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When it comes to computers and other technology, hacking, by definition, can mean either to modify in a clever, skillful way, or to get around security with malicious intent. So while we love hearing about cool 3D printing hacks, we also know that there are people in the world who aim to hack 3D printers for more nefarious reasons. 3D printing is being used more and more in industrial manufacturing, in fields like health, transportation, construction, and defense, and there isn’t really a standard way to verify parts for accuracy. Lots of organizations send products that they’ve designed with 3D software elsewhere to be printed, but the firmware and other aspects of these 3D printers are vulnerable to hacking. That’s why, as more people begin to realize that cyberattacks on 3D printers could threaten our world, researchers at Rutgers University – New Brunswick and the Georgia Institute of Technology (Georgia Tech) are working on counter strategies to defend 3D printers from these types of attacks.

“Imagine outsourcing the manufacturing of an object to a 3D printing facility and you have no access to their printers and no way of verifying whether small defects, invisible to the naked eye, have been inserted into your object. The results could be devastating and you would have no way of tracing where the problem came from,” said Mehdi Javanmard, an assistant professor in the Department of Electrical and Computer Engineering at Rutgers.

The research team has developed three novel methods to combat 3D printer cyberattacks, and published a peer-reviewed study, titled “See No Evil, Hear No Evil, Feel No Evil, Print No Evil? Malicious Fill Pattern Detection in Additive Manufacturing,” at the USENIX Security Symposium in Vancouver today, which is the flagship event of the security community and showcases the newest work in protecting computer systems, networks, and 3D printers. In addition to Javanmard, co-authors of the study include Luis Garcia, Tuan Le, and Saman Aliari Zonouz of Rutgers and Christian Bayens and Raheem Beyah of Georgia Tech.

The abstract reads, “In this paper, we develop a scheme of verification and intrusion detection that is independent of the printer firmware and controller PC. The scheme incorporates analyses of the acoustic signature of a manufacturing process, real-time tracking of machine components, and post production materials analysis. Not only will these methods allow the end user to verify the accuracy of printed models, but they will also save material costs by verifying the prints in real time and stopping the process in the event of a discrepancy. We evaluate our methods using three different types of 3D printers and one CNC machine and find them to be 100% accurate when detecting erroneous prints in real time. We also present a use case in which an erroneous print of a tibial knee prosthesis is identified.”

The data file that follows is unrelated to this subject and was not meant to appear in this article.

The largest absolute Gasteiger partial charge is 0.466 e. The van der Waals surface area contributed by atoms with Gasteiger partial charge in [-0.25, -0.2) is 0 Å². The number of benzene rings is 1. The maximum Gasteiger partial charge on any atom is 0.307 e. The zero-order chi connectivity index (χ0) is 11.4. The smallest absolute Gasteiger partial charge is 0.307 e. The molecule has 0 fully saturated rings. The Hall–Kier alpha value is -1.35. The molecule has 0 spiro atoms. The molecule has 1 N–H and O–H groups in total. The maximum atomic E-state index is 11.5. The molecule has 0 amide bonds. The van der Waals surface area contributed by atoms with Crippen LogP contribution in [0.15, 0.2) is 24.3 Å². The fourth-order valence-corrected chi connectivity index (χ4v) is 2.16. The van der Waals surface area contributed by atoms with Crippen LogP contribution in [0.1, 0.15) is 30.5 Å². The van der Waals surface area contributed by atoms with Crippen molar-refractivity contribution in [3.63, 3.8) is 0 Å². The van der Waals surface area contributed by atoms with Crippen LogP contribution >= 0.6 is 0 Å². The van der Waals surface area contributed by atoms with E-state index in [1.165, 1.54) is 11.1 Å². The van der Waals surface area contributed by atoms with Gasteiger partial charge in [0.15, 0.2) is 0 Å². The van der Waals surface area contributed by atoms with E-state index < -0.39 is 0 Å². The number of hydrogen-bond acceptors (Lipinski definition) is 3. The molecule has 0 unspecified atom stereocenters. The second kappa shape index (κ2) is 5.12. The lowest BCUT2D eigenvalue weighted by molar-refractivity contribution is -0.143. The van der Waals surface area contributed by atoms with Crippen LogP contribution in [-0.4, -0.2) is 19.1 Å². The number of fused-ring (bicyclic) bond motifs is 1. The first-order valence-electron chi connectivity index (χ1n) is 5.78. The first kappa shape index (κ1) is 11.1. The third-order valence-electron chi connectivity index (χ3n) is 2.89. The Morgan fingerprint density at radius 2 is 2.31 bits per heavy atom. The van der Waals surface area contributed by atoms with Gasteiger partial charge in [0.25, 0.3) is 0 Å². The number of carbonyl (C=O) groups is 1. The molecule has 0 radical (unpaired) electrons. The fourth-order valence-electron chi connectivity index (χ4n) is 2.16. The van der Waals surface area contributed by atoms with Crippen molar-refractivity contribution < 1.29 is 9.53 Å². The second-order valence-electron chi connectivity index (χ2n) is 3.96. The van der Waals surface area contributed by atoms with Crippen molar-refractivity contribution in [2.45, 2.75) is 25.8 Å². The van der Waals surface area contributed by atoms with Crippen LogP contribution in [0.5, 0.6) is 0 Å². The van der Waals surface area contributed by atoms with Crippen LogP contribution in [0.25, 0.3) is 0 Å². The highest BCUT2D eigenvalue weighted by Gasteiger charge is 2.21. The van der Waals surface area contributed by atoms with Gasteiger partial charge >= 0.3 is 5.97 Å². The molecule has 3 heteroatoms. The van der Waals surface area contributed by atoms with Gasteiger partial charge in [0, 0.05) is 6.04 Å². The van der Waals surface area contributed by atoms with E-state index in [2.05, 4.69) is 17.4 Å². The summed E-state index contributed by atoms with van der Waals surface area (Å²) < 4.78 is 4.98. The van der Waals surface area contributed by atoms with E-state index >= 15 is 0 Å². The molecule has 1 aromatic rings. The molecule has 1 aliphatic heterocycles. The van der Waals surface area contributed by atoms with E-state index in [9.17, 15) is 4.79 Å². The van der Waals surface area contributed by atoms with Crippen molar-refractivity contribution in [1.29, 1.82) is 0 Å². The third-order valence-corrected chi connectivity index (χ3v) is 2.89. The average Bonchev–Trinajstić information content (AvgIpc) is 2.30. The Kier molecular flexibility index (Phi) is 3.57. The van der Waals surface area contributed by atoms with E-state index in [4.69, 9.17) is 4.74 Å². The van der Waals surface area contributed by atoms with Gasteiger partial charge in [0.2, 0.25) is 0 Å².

Rutgers University-New Brunswick and Georgia Tech engineers have devised three ways to combat cyberattacks on 3D printers: monitoring printer motion and sounds and using tiny gold nanoparticles. [Image: Christian Bayens, Georgia Institute of Technology]

It’s very important for 3D printer owners to purchase anti-hacking software, but it’s not a complete guarantee that your printer will be safe from cyberattacks. So the team decided to focus on the physical aspects of 3D printers, and purchased several for their study, in order to highlight the possibility of hacking into the firmware of a computer and printing objects with defects, which are typically not able to be detected by just looking at them.

Zonouz, an associate professor in the Department of Electrical and Computer Engineering at Rutgers, said, “They will be attractive targets because 3D-printed objects and parts are used in critical infrastructures around the world, and cyberattacks may cause failures in health care, transportation, robotics, aviation and space.”

“You’ll see more types of attacks as well as proposed defenses in the 3D printing industry within about five years.”

The researchers used several interesting techniques to work on detecting 3D printer controller hacking and intrusions. In one experiment, the team used microphones to monitor the sounds the printer made, and also kept a close watch on the extruder’s movement with sensors.

Zonouz explained, “Just looking at the noise and the extruder’s motion, we can figure out if the print process is following the design or a malicious defect is being introduced.”

The team also injected tiny gold nanoparticles, as contrast agents, into the filament, and then closely examined their completed objects to make sure they were printed correctly. These nanoparticles can be sent with a design to a 3D printing facility that will print designs for companies. High-tech scanning will then show whether the nanoparticles have shifted in the 3D printed object, or have developed holes or other defects.

Javanmard said, “This idea is kind of similar to the way contrast agents or dyes are used for more accurate imaging of tumors as we see in MRIs or CT scans.”

Zonouz said that the team will now focus on other possible ways to attack 3D printers, and then work to propose defense strategies for the attacks and determine ways to transfer the methods to the industry. Discuss in the Security forum at 3DPB.com.

[Source: Rutgers]

 

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